Interview with a sexologist



Interview with a sexologist

11 min read


Nick Karras embodies all the qualities you want from your sexologist. He’s open, understanding, easygoing, and observant. He is also the author of Passionate High: A Guide to Using Cannabis for Better Sex and Creativity, who has spent years studying how cannabis affects the brain. We caught up with Nick to talk all things sex and cannabis.

You’ve studied the interaction of sex and cannabis for a few years now. What were some of the most surprising things you found?

Throughout my research we were asking subjects questions like, why do you smoke? What are the mental effects? We looked at age, financial demographics, everything. What blew me away is that a very small percentage of people across the board were using cannabis for sex, but they were using it for everything else. It was interesting to me because I never thought of it as a creative outlet–I had always used it for sexual experiences only. But I was hearing from musicians, artists, and all kinds of people who would tell me “a small amount of this strain and my creativity comes out.”

I had accountants tell me that their accuracy rate went way up when they took a small amount of a particular strain. I had a neuroscientist tell me that before he did surgery, he would take a small amount of tincture to calm himself down. When he was working on a brain afterward, his senses felt more alive and nimble. Those fascinating results are what sent me down the path of wanting to know what cannabis does to the brain. I wanted to know why these people were having all these different effects and how we can control those effects.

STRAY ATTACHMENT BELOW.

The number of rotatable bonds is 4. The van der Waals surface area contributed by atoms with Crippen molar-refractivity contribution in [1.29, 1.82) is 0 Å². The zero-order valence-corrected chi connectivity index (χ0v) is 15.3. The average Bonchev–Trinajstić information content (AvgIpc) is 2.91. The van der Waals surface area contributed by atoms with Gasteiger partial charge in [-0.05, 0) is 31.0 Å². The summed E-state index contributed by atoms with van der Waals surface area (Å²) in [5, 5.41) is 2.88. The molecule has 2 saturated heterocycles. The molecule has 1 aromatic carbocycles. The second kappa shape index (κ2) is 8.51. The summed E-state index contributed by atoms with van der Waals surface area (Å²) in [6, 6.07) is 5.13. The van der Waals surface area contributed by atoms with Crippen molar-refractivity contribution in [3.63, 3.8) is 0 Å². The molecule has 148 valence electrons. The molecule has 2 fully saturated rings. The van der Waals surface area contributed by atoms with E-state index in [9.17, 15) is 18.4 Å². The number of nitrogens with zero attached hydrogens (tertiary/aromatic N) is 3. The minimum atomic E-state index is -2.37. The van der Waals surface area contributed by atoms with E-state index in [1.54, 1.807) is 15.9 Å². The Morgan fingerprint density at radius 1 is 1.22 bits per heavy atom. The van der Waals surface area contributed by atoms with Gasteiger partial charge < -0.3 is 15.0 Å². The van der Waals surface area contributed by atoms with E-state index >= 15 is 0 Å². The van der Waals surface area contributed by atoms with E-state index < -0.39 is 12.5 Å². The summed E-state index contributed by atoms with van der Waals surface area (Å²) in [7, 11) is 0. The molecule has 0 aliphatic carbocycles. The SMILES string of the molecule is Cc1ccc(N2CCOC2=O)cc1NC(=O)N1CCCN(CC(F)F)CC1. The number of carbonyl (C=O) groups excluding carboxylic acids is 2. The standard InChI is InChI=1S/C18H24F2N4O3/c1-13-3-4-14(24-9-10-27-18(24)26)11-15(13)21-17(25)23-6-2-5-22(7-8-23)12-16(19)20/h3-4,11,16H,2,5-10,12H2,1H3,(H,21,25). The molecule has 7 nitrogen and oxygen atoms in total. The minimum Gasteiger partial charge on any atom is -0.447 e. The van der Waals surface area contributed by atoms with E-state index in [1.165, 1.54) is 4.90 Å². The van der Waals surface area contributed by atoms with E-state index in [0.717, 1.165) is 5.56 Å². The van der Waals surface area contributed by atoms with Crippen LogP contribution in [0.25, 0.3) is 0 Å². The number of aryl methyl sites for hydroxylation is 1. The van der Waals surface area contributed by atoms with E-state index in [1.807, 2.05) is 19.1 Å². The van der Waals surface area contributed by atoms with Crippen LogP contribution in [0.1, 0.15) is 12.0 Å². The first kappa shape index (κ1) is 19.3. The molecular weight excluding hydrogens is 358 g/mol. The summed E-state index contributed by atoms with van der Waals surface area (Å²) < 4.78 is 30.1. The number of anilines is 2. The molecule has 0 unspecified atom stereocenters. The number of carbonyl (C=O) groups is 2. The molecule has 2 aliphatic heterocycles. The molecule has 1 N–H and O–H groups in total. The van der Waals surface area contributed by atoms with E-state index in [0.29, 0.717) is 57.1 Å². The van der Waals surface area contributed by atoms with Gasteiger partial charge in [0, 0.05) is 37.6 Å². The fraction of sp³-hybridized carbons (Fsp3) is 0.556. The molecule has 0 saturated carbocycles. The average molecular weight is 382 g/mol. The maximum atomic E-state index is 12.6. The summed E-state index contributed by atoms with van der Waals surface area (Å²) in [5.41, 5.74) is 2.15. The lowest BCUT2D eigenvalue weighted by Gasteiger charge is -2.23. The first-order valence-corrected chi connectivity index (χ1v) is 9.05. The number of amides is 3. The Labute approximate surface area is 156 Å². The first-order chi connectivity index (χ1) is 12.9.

And what effects did you find to be most consistent?

I call it the “bouquet of cognitive effects.” There are five features [that are consistent when consuming cannabis]: hyperfocus, pattern recognition, enhanced imagination, increased empathy and episodic memory retrieval. So, let’s start with hyperfocus. People refer to it as the zen effect–it’s when you get into a zone and you’re more present. Then, there’s enhanced pattern recognition. This is important for couples because in order to move forward on a problem, you first have to start seeing patterns. When I am coaching couples with sexual issues, sometimes a partner says something that subconsciously triggers the other without either of them knowing it, and it’s the same word or phrase every time. By tapping into pattern recognition, you are more aware of what’s going on.